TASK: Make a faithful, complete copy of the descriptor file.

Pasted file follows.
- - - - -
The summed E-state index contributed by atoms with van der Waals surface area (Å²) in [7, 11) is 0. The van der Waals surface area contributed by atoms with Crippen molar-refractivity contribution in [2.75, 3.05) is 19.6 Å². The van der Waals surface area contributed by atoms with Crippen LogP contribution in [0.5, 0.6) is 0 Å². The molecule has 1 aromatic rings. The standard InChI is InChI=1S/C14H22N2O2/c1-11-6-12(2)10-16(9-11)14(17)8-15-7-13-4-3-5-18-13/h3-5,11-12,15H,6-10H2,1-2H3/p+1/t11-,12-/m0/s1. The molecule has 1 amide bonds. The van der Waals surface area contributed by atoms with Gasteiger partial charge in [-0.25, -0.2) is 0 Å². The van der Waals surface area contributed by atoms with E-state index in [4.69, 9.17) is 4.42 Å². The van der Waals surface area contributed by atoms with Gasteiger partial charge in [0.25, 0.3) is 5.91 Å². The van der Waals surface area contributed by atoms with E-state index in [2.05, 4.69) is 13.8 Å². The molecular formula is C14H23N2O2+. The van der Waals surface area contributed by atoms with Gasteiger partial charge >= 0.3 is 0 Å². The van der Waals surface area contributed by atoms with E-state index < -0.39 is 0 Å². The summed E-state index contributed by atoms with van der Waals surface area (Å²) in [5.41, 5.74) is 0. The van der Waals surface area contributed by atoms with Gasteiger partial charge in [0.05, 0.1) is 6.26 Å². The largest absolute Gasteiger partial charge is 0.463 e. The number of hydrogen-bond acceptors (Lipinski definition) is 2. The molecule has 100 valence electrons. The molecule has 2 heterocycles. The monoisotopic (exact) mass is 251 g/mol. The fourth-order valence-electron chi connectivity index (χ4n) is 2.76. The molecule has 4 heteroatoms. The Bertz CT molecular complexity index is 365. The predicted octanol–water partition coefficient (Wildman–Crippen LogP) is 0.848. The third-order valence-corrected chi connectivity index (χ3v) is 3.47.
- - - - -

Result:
The summed E-state index contributed by atoms with van der Waals surface area (Å²) in [7, 11) is 0. The van der Waals surface area contributed by atoms with Crippen molar-refractivity contribution in [2.75, 3.05) is 19.6 Å². The van der Waals surface area contributed by atoms with Crippen LogP contribution in [0.5, 0.6) is 0 Å². The molecule has 1 aromatic rings. The standard InChI is InChI=1S/C14H22N2O2/c1-11-6-12(2)10-16(9-11)14(17)8-15-7-13-4-3-5-18-13/h3-5,11-12,15H,6-10H2,1-2H3/p+1/t11-,12-/m0/s1. The molecule has 1 amide bonds. The van der Waals surface area contributed by atoms with Gasteiger partial charge in [-0.25, -0.2) is 0 Å². The van der Waals surface area contributed by atoms with E-state index in [4.69, 9.17) is 4.42 Å². The van der Waals surface area contributed by atoms with Gasteiger partial charge in [0.25, 0.3) is 5.91 Å². The van der Waals surface area contributed by atoms with E-state index in [2.05, 4.69) is 13.8 Å². The molecular formula is C14H23N2O2+. The van der Waals surface area contributed by atoms with Gasteiger partial charge >= 0.3 is 0 Å². The van der Waals surface area contributed by atoms with E-state index < -0.39 is 0 Å². The summed E-state index contributed by atoms with van der Waals surface area (Å²) in [5.41, 5.74) is 0. The van der Waals surface area contributed by atoms with Gasteiger partial charge in [0.05, 0.1) is 6.26 Å². The largest absolute Gasteiger partial charge is 0.463 e. The number of hydrogen-bond acceptors (Lipinski definition) is 2. The molecule has 100 valence electrons. The molecule has 2 heterocycles. The monoisotopic (exact) mass is 251 g/mol. The fourth-order valence-electron chi connectivity index (χ4n) is 2.76. The molecule has 4 heteroatoms. The Bertz CT molecular complexity index is 365. The predicted octanol–water partition coefficient (Wildman–Crippen LogP) is 0.848. The third-order valence-corrected chi connectivity index (χ3v) is 3.47.